To the FDA With Appreciation

By Steven D. Vold, MD
 

During the past 2 decades, we physicians have observed cycles of innovation within the field of ophthalmology. In the mid-1990s, FDA approvals of topical dorzolamide, brinzolamide, brimonidine, latanoprost, bimatoprost, and travoprost began to transform the medical treatment of glaucoma. The use of pilocarpine, dipivefrin, phospholine iodide, and oral carbonic anhydrase inhibitors dropped precipitously, and the quality of glaucoma care for and the quality of life of glaucoma patients improved dramatically.

The approval of new medications is not without risk; unknown adverse effects may later come to light. One such example is the nonsteroidal anti-inflammatory drug rofecoxib (Vioxx; Merck & Company), which the FDA approved in 1999. This drug quickly became very popular for the treatment of acute and chronic pain. By the end of 2003, the $2.5 billion product had been used by more than 80 million people worldwide. Though efficacious, rofecoxib was soon linked to increased rates of heart attack and stroke, leading to its removal from the marketplace in 2004. Sadly, an investigation revealed that at least some data related to the drug’s safety had been falsified, putting the general public at risk. I can only imagine how much pressure FDA leaders must have then felt from governmental peers and the general public. The actions of the investigative physicians and industry members in cases such as that of rofecoxib led to increased regulation of new medical products. Trust is a key component of any positive relationship. Restoring it takes time and effort.

Over the past few years, I have been thoroughly impressed by the FDA’s efforts to work with ophthalmologists in a constructive fashion. The agency has set up guidelines that have been very helpful in setting an appropriate bar for new products. It has also worked closely with physicians and industry to determine what safety and efficacy standards are appropriate for new classes of drugs and devices. With the approval of the iStent Trabecular Micro-Bypass Stent (Glaukos), Kahook Dual Blade (New World Medical), CyPass Micro-Stent (Alcon), corneal collagen cross-linking (Avedro), VisuMax Femtosecond Laser ReLEx SMILE procedure (Carl Zeiss Meditec), Tecnis Symfony IOL (Abbott), and the Kamra (AcuFocus) and Raindrop (ReVision Optics) corneal inlays, we appear to be entering an exciting period in the treatment of glaucoma, corneal disease, refractive error, and presbyopia.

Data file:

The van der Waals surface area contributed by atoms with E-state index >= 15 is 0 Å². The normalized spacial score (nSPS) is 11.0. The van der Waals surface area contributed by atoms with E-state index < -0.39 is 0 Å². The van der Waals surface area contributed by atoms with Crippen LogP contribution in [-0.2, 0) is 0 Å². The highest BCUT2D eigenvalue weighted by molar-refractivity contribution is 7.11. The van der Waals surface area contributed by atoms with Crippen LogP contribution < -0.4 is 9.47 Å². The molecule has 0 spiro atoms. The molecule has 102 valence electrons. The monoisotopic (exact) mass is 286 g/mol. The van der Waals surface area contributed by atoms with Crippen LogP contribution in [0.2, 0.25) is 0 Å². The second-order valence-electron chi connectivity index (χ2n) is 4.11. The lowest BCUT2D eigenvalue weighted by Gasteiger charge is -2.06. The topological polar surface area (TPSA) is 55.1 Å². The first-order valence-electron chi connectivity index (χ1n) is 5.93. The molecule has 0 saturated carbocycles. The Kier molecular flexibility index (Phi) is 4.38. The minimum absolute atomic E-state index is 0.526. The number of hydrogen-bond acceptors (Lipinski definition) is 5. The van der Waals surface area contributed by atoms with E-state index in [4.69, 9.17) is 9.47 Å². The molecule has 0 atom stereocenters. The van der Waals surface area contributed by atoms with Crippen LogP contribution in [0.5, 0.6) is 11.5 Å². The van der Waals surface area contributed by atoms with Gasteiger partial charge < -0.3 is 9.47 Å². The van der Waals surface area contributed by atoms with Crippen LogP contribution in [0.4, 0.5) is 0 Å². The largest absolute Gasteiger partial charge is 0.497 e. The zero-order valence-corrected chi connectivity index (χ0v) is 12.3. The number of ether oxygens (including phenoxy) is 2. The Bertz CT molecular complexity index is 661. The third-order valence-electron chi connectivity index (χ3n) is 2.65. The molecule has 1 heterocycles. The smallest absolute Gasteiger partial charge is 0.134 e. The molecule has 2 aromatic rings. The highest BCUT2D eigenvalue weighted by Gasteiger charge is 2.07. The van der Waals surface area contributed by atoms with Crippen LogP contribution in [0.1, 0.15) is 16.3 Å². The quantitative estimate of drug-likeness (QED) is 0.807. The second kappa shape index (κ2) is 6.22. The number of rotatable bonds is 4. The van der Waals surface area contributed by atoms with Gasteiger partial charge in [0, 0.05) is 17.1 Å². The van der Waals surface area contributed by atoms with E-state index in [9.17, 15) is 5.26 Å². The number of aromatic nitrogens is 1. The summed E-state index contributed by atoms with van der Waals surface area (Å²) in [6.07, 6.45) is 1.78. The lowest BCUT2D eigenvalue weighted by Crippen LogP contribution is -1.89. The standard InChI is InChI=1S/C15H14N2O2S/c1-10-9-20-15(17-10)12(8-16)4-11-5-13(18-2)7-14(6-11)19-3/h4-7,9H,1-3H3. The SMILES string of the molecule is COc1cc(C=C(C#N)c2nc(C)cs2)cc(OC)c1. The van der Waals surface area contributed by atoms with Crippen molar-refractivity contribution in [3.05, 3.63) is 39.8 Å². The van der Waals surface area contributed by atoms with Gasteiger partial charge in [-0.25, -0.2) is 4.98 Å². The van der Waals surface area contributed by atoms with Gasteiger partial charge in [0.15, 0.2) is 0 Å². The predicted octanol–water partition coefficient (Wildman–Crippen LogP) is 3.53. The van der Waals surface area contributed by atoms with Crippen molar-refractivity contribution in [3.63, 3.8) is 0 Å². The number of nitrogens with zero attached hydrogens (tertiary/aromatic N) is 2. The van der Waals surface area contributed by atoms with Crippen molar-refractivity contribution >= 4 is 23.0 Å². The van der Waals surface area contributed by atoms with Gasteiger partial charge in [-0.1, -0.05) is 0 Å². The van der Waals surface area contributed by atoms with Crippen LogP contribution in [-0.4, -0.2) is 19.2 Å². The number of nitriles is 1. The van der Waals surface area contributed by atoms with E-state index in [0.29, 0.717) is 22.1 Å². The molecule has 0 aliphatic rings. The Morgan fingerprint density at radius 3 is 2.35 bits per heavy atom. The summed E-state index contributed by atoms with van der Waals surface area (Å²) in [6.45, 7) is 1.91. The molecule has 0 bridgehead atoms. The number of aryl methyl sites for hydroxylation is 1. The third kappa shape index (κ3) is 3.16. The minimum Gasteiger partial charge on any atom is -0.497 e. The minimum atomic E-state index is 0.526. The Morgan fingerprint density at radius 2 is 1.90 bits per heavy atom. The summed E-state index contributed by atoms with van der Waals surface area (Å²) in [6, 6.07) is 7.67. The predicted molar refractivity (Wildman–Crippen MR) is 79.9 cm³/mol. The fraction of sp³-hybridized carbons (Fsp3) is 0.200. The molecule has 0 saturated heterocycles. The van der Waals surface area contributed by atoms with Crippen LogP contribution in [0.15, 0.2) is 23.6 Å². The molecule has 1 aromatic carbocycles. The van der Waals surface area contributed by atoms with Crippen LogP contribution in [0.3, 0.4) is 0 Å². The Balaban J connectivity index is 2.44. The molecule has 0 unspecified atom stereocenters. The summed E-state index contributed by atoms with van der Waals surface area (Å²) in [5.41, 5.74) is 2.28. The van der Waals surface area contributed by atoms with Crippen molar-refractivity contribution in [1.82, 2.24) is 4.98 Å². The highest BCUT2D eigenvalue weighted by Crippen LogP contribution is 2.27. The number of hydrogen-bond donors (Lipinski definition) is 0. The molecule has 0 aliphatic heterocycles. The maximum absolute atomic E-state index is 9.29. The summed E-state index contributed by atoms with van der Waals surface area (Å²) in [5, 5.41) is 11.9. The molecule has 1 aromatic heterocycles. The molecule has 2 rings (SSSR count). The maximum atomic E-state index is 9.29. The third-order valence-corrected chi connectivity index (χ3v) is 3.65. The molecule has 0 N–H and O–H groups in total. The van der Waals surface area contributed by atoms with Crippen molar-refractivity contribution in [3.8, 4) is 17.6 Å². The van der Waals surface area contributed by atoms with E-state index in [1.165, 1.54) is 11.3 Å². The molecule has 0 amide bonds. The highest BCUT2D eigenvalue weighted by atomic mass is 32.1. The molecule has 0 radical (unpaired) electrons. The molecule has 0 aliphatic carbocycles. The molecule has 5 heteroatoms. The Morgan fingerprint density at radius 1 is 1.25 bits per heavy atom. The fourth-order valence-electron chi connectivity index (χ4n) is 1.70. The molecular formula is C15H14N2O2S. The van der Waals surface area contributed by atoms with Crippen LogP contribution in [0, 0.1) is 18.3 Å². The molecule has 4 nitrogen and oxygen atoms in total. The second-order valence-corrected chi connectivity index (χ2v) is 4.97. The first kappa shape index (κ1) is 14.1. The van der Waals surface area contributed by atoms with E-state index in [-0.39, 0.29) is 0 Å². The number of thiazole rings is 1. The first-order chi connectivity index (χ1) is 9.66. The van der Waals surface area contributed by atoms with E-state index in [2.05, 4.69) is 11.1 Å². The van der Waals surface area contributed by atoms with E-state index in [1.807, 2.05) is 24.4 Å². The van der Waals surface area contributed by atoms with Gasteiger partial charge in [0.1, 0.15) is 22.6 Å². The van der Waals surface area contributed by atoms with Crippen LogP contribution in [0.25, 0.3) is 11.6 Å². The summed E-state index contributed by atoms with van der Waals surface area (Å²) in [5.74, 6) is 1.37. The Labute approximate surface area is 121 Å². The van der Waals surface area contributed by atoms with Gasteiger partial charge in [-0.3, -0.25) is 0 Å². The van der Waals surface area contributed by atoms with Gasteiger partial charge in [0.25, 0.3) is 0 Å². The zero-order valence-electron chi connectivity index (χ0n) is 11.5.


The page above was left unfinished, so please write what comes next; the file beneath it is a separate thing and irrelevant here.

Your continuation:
For innovation to flourish during a complete overhaul of the US health care system and despite an extremely challenging political climate speaks to the incredible efforts of the FDA to guard the best interests of our patients. From my perspective, FDA officials deserve our kudos. They have taken great risks and put in long hours to raise the bar in health care. I hope we physicians will all be conscientious and responsible in our use of the promising new technologies in our hands. n

Steven D. Vold, MD
Chief Medical Editor

 

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Glaucoma Today is mailed bimonthly (six times a year) to 11,519 glaucoma specialists, general ophthalmologists, and clinical optometrists who treat patients with glaucoma. Glaucoma Today delivers important information on recent research, surgical techniques, clinical strategies, and technology.